Car free developments will be supported for refurbishment schemes. Access to adequate bicycle storage will be required where feasible.

Each application will be assessed on a case by case basis.

15.13.7         Nursing Homes/Assisted Living

There is a continuing and growing need for nursing homes and in particular, due to the aging population. Such facilities should be integrated wherever possible into the established residential areas of the city.

Such facilities should be located in established neighbourhoods / residential areas well served by community infrastructure, and amenities. Future residents should expect reasonable access to local services.

In determining planning applications for change of use of a residential dwelling or other building to nursing/elder care home, the following factors should be considered:

  • Compliance with standards as laid down in the Statutory Instrument No. 293 of 2016, Health Act 2007 (Care and Welfare of Residents in Designated Centres for Older People) Regulations 2016.
  • Compliance with the Health Information and Quality Authority (HIQA) National Standards for Residential Care Settings for Older People in Ireland (July 2016), and any successor document.
  • The effect on the amenities of adjoining properties.
  • Adequacy of off-street parking.
  • Suitable private open space.
  • The design and scale of the facility proposed: the scale must be appropriate to the area.
  • Proximity of high quality public transport links and provision of good footpath links.

Ancillary accommodation for staff of any such facility will be considered on a case by case basis.

15.13.8         Care Homes

In accordance with the Planning and Development Regulations, 2001 (as amended), applications for change of use from a house to use as a residence for persons with an intellectual or physical disability or mental illness and persons providing care for such persons will require planning permission where the number of persons with such a disability exceeds six, and where the number of resident carers exceeds two will require planning permission. Please refer to National Quality Standards: Residential Services for People with Disabilities prepared by HIQA.

15.13.9         Hostels / Sheltered Accommodation / Family Hubs

Family hubs are emergency accommodation facilities for families who become homeless and who have no alternative other than commercial hotels. Family hubs are not long term facilities and will act only as temporary accommodation until housing can be provided under social housing supports, as supply becomes available.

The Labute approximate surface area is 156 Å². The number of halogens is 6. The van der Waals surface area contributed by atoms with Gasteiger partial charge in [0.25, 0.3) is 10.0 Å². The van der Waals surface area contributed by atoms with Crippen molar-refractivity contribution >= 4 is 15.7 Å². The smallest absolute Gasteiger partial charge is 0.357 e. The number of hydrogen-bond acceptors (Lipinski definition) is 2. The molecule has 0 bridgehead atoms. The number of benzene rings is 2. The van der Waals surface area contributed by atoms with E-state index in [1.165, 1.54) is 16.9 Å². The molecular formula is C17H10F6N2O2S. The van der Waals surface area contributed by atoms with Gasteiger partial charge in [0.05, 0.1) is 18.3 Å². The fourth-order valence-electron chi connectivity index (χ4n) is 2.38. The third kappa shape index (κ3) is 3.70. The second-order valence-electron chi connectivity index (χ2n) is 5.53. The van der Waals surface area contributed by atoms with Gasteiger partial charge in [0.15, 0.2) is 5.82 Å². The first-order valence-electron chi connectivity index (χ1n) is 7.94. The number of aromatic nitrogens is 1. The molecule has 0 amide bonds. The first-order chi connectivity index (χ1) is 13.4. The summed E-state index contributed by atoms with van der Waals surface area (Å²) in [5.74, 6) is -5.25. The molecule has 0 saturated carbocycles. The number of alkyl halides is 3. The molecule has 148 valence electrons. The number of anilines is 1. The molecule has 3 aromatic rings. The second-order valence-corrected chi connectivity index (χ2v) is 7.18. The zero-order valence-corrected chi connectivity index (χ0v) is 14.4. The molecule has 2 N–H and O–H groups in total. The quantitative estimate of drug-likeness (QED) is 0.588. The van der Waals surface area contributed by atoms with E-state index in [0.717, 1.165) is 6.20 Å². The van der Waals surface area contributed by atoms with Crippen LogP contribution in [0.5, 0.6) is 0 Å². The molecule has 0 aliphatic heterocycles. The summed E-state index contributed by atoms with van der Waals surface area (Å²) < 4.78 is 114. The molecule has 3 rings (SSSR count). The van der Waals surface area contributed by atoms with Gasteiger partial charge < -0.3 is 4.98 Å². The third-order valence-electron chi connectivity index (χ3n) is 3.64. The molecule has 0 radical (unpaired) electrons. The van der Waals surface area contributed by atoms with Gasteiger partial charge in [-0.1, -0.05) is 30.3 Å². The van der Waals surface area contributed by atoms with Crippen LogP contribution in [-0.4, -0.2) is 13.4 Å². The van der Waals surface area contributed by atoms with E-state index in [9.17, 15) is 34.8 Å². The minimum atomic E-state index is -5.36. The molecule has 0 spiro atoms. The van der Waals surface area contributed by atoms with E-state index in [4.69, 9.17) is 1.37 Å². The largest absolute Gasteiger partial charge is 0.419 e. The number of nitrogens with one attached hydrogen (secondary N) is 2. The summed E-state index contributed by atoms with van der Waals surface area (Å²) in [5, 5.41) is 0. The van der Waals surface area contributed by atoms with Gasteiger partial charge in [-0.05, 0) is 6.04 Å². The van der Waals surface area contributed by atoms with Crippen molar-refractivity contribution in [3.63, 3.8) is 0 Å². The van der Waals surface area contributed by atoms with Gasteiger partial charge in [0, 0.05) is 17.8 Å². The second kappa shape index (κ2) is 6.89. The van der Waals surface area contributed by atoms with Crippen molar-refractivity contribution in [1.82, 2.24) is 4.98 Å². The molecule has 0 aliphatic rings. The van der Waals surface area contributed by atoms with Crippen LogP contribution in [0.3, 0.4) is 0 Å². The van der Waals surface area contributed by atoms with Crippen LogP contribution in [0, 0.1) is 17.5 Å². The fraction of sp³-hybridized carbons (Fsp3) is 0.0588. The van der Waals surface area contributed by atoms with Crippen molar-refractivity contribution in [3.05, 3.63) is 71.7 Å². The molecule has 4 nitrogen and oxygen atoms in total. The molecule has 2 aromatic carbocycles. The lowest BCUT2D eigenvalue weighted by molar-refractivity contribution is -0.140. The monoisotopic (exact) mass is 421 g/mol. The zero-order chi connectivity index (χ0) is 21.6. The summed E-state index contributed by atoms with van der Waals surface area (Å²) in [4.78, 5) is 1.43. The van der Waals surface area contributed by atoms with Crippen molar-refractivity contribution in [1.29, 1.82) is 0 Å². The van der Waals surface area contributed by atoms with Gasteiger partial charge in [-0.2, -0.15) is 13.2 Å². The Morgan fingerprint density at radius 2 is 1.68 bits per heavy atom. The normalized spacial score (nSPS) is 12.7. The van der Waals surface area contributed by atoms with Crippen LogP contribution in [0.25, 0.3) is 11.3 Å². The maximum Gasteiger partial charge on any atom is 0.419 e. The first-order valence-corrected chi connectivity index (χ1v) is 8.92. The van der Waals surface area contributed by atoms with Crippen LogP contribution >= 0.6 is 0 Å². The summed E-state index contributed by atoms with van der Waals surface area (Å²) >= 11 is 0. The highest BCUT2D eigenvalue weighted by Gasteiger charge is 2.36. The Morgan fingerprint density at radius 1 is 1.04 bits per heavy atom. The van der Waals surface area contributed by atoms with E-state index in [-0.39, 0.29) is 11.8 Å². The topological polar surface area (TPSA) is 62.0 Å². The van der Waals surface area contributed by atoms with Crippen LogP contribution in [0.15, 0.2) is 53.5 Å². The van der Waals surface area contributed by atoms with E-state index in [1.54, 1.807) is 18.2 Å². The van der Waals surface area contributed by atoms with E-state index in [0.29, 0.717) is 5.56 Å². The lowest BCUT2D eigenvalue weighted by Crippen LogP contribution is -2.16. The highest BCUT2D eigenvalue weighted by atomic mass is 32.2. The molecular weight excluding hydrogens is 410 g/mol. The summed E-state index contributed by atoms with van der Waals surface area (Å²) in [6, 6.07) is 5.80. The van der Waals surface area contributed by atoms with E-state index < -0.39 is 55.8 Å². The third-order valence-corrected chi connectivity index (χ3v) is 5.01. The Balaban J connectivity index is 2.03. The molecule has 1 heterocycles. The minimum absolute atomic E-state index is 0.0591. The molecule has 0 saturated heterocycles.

Family hubs can comprise of either purpose built accommodation or conversion of existing residential accommodation for the use as shared living environments. Family hubs shall provide appropriate high quality play spaces for children, cooking and laundry facilities and communal recreational spaces. More details are available at: https://www.homelessdublin.ie/solutions/family-accommodation

An over-concentration of non-tourist hostel accommodation, homeless accommodation, social support institutions and family hubs can potentially undermine the sustainability of a neighbourhood and so there must be an appropriate balance in the further provision of such developments and/or expansion of such existing uses in electoral wards which already accommodate a disproportionate quantum. Accordingly, there shall be an onus on all applicants to indicate that any proposal such development will not result in an undue concentration of such uses, nor undermine the existing local economy, the resident community, the residential amenity, or the regeneration of the area.

All such applications for such uses shall include the following:

  • A map of all homeless and other social support services within a 750 m radius of application site.
  • A statement on catchment area, i.e. whether proposal is to serve local or regional demand and estimation of expected daily clients.
  • A statement regarding security and operational management of the service/facility including hours of operation.
  • Assessment of the impact on the public realm and quality environment.

Conditions may be attached to a grant of permission limiting the duration of the permission and the use on a temporary basis.

15.13.10       Traveller Accommodation

Dublin City Council recognises the tradition of the Traveller Community within the city and has regard to the specific requirements arising from its indigenous culture. The Council will implement measures, as required by law and national policy, in accordance with the housing strategy to provide accommodation for member of the Travelling Community.

Dublin City Council will provide for the accommodation needs of the travelling community as far as reasonable and practical using the full range of housing options available in consultation with the travelling community and a number of statutory and voluntary agencies concerned in accordance with QHSN30 and QHSN31.

15.13.11       Embassies

Where permission is granted for the use of a dwelling house as a residential embassy, such permission will be regarded as limited in duration to the period of such use by the applicant or other residential embassy use, after which the building(s) will be returned to residential use.


[1] A student means a person who is registered with a third-level educational institution which is designated as such by the Department of Education and Science or by ACELS (Accreditation and Co-ordination of English Language Services) under the auspices of the DES.